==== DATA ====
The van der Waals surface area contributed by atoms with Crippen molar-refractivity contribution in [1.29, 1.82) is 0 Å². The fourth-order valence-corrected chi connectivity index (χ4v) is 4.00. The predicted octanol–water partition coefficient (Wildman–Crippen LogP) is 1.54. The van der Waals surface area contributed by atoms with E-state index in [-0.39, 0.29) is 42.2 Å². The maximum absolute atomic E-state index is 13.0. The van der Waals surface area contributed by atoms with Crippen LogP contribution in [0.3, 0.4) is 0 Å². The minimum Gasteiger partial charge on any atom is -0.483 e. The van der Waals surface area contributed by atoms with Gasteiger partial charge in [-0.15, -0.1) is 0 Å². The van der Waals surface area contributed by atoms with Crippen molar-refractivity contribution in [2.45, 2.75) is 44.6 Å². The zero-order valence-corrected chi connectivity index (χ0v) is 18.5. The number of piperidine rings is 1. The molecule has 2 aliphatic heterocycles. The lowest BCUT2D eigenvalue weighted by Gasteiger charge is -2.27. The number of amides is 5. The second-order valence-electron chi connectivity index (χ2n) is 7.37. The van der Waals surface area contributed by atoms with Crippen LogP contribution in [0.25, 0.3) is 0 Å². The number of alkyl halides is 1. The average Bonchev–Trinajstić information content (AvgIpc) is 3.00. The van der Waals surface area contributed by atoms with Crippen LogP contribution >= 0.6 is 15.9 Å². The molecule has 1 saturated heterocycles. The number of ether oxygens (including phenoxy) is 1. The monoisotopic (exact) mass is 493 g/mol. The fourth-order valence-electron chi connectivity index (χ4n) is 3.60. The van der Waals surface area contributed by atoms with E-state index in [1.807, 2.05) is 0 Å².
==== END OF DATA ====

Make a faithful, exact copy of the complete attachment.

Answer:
The van der Waals surface area contributed by atoms with Crippen molar-refractivity contribution in [1.29, 1.82) is 0 Å². The fourth-order valence-corrected chi connectivity index (χ4v) is 4.00. The predicted octanol–water partition coefficient (Wildman–Crippen LogP) is 1.54. The van der Waals surface area contributed by atoms with E-state index in [-0.39, 0.29) is 42.2 Å². The maximum absolute atomic E-state index is 13.0. The van der Waals surface area contributed by atoms with Crippen LogP contribution in [0.3, 0.4) is 0 Å². The minimum Gasteiger partial charge on any atom is -0.483 e. The van der Waals surface area contributed by atoms with Gasteiger partial charge in [-0.15, -0.1) is 0 Å². The van der Waals surface area contributed by atoms with Crippen molar-refractivity contribution in [2.45, 2.75) is 44.6 Å². The zero-order valence-corrected chi connectivity index (χ0v) is 18.5. The number of piperidine rings is 1. The molecule has 2 aliphatic heterocycles. The lowest BCUT2D eigenvalue weighted by Gasteiger charge is -2.27. The number of amides is 5. The second-order valence-electron chi connectivity index (χ2n) is 7.37. The van der Waals surface area contributed by atoms with Crippen LogP contribution in [0.25, 0.3) is 0 Å². The number of alkyl halides is 1. The average Bonchev–Trinajstić information content (AvgIpc) is 3.00. The van der Waals surface area contributed by atoms with Crippen LogP contribution >= 0.6 is 15.9 Å². The molecule has 1 saturated heterocycles. The number of ether oxygens (including phenoxy) is 1. The monoisotopic (exact) mass is 493 g/mol. The fourth-order valence-electron chi connectivity index (χ4n) is 3.60. The van der Waals surface area contributed by atoms with E-state index in [1.807, 2.05) is 0 Å².